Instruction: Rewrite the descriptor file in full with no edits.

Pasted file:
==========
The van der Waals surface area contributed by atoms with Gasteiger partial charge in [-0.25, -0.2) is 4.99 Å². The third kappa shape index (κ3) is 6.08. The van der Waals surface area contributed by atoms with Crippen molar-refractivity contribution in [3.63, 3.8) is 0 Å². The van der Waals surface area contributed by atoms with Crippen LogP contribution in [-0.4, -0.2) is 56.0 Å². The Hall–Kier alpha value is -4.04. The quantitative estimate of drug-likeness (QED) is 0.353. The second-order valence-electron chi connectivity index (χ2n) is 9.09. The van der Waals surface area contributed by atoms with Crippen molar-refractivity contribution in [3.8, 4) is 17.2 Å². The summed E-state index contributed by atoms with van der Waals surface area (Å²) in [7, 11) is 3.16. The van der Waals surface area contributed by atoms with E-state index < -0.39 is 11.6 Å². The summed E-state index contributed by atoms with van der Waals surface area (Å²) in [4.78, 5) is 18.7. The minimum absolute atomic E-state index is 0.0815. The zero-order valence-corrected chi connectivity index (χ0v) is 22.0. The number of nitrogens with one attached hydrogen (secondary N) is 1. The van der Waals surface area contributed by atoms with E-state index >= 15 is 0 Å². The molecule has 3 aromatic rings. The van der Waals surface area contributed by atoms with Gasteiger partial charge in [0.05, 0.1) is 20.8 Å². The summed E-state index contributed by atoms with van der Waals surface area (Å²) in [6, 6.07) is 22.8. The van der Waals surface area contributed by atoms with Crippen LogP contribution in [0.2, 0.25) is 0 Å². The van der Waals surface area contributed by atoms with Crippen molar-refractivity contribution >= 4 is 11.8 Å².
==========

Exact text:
The van der Waals surface area contributed by atoms with Gasteiger partial charge in [-0.25, -0.2) is 4.99 Å². The third kappa shape index (κ3) is 6.08. The van der Waals surface area contributed by atoms with Crippen molar-refractivity contribution in [3.63, 3.8) is 0 Å². The van der Waals surface area contributed by atoms with Crippen LogP contribution in [-0.4, -0.2) is 56.0 Å². The Hall–Kier alpha value is -4.04. The quantitative estimate of drug-likeness (QED) is 0.353. The second-order valence-electron chi connectivity index (χ2n) is 9.09. The van der Waals surface area contributed by atoms with Crippen molar-refractivity contribution in [3.8, 4) is 17.2 Å². The summed E-state index contributed by atoms with van der Waals surface area (Å²) in [7, 11) is 3.16. The van der Waals surface area contributed by atoms with E-state index < -0.39 is 11.6 Å². The summed E-state index contributed by atoms with van der Waals surface area (Å²) in [4.78, 5) is 18.7. The minimum absolute atomic E-state index is 0.0815. The zero-order valence-corrected chi connectivity index (χ0v) is 22.0. The number of nitrogens with one attached hydrogen (secondary N) is 1. The van der Waals surface area contributed by atoms with E-state index >= 15 is 0 Å². The molecule has 3 aromatic rings. The van der Waals surface area contributed by atoms with Gasteiger partial charge in [0.05, 0.1) is 20.8 Å². The summed E-state index contributed by atoms with van der Waals surface area (Å²) in [6, 6.07) is 22.8. The van der Waals surface area contributed by atoms with Crippen LogP contribution in [0.2, 0.25) is 0 Å². The van der Waals surface area contributed by atoms with Crippen molar-refractivity contribution >= 4 is 11.8 Å².